From there we were broken up into shows and it was explained to us that 5 shows were filmed a day. All of the moat crossings were filmed at once. All of the steps at once. Etc.. If we didn't make it to the next round, our parents were called from the other building to pick us up to take us home. Each 5 group of show contestants were given our own makeup rooms to hang out in. Here we got to know each other.
The handler came and took us to wardrobe. The team shirts were handed out arbitrarily. I remember not wanting to be a Purple Parrot. They mentioned that everyone got to take home the shirt except the silver snakes because our shirts were special because they had to re-color the snake so it would show up better on film. They would give us uncolored normal shirts at the end though. Since our first challenge was the moat crossing, we were given aquasocks. From there they led us to the set. When we entered the audience cheered. I thought it was the coolest thing in the world to be cheered on like that. It was there that Kirk Fogg introduced himself to us and told us that our show was "The Secret Map of the Bandit Queen."
For our moat crossing challenge the boys had to jump in and paddle a large piece of styrofoam across while our team member had to balance. If she fell off we had to go back to the beginning and start again. The trick was that we weren't allowed to push off the walk or walk along the bottom. Myriam and I's plan was for me to go slow and steady and for her to balance in the center.
Before we started the show opened up and it was explained that they would show us all before we started. I told her we needed to do something cool, so when the camera came to us, we head butted. It was a pretty weak intimidation factor. When we started I jumped into the water and was surprised that it was nice and warm. When the competition started, Myriam seemed to be having trouble balancing right off of the bat. She fell off twice quickly. Two teams had made it across and the third was on their way. At this point she got her head in the game and focused. We knew that if she fell off again we would have been over taken and had to go home, so she really worked her balance. When we made it across she reached down to help pull me out, but I knew I could jump out quicker. I popped out of the water and ran and hit my gong as quickly as I could. We had made it.
Since we were the 4th team, Kirk came over and stood by us to segue into the next segment. Cameras stopped rolling and we were ushered back to our rooms to wait for the next part. Here Russell and I hit it off fairly well. He was the boy on the Red Jaguars. He explained to me that he was 15 and that the age limit for the show was 14, but that since he was 14 at the time of the audition that he was allowed on anyways. His team member Jackie was originally a replacement, but the first girl got sick and Jackie got her place. She was pretty quiet and moody the whole time. According to my dad her parents kept yelling "smile Jackie!" in the annexed room.
A couple hours later, the handler came back and explained to us how the stairs work. She first read the story to us in our makeup room. After that she said that only one contestant on the team will be mircophoned. Since it was obvious that I was the leader, Myriam said I should take it. At this point the voice of Omec came in and introduced himself, he was a really nice guy. I had recognized him as playing an elf in a KFC commercial. He wanted to be sure that he was pronouncing our names right.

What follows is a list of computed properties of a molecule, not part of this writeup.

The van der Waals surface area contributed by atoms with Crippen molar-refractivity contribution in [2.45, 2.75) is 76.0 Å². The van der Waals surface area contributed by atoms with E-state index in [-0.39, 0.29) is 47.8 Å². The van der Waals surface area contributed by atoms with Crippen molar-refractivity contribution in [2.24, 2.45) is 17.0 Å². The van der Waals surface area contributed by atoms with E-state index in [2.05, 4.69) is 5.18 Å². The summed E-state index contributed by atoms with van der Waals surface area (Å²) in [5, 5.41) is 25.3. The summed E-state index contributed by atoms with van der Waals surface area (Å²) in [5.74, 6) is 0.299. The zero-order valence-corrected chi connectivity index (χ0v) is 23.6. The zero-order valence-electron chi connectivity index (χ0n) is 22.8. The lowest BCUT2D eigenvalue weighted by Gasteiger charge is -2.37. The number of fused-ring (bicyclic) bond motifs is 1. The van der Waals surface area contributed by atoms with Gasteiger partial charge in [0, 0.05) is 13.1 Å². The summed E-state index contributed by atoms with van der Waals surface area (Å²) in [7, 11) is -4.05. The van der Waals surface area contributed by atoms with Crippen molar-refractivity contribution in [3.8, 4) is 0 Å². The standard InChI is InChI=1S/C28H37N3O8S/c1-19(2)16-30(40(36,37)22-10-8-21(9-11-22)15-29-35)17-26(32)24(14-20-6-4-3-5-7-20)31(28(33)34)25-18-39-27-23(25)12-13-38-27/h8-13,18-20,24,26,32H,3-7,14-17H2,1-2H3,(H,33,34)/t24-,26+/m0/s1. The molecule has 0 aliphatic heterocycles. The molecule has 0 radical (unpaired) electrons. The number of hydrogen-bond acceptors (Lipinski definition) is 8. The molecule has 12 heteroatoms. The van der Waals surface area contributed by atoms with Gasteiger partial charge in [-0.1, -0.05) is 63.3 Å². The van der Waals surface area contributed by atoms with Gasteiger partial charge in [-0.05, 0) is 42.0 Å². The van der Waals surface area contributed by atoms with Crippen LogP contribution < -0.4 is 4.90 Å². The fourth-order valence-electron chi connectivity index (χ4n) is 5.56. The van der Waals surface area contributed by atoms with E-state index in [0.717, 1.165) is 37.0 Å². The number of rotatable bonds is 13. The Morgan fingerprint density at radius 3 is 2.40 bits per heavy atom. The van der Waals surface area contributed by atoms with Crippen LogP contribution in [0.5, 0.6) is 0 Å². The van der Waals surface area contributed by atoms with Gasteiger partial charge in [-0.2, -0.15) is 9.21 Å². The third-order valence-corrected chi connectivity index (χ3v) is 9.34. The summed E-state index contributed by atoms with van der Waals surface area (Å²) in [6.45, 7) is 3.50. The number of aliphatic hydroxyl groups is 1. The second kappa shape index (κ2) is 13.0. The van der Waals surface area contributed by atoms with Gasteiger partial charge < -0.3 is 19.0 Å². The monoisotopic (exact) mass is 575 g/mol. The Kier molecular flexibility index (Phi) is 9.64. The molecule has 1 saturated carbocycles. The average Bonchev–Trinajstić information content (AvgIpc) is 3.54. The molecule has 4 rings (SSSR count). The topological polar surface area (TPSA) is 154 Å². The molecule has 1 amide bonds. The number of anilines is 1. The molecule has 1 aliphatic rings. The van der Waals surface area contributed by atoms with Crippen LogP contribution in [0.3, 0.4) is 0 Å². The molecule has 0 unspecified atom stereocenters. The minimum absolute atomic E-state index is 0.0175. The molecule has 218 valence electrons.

When it came time for our stairs, we were marched out and again greeted by an audience. Omec re-read the story to us and the questions began. I was quick on the draw and stomped my buzzer the quickest every time. We made it down to the bottom first. Once down I started to cheer for Russell since he seemed cool. There were some questions that the other teams couldn't answer, so if there was no effect to the game, they were just cut out of the show. It came down to the Red Jaguars and us.
We were taken back and given a lunch break. All the teams at this point were allowed to meet now and we ate together in the green room. I remember a blond on one of the other shows that I thought was really pretty. From here this point we were allowed to walk from room to room and talk to them as they waited for their shows to be filmed to. Our handler briefed us on the rules that we weren't allowed to talk smack, cheat, or bully each other or we would be kicked off the show. At this point Russell started running his mouth back in the dressing room. "You don't have a chance at beating me. You're a pipsqueek." I was used to being under estimated because of my size my whole life. I liked being underestimated, because it gave me the advantage of surprize.
I didn't tell on him or talk smack back. I simply replied, "we'll see," and nodded my head. When it came to my competition for the half Pendant of Life, we were led to a large vertical maze. We started at the top and had to wind our way through with a rope. Once we got out, we had to pull the rope attached to a bag of jewels out. I knew that climbing is my strongest ability and that tunneling through a maze would use similar skills. As it started I burrowed my way through, knocking foam rocks out of the way. I had no clue how Russell was doing. I just kept pushing it. I got to the end and pulled as quickly as I could until I got the bag out. When they sounded the buzzer, I didn't know if I had won or if he had. I went around front to check and saw that I had my rope and bag out before he had even gotten his way out of the maze. That felt great. However it needed to feel great on film, so they re-threaded the rope through and had me pull it out again and celebrate in victory. Russell shook my hand and didn't look me in the eyes.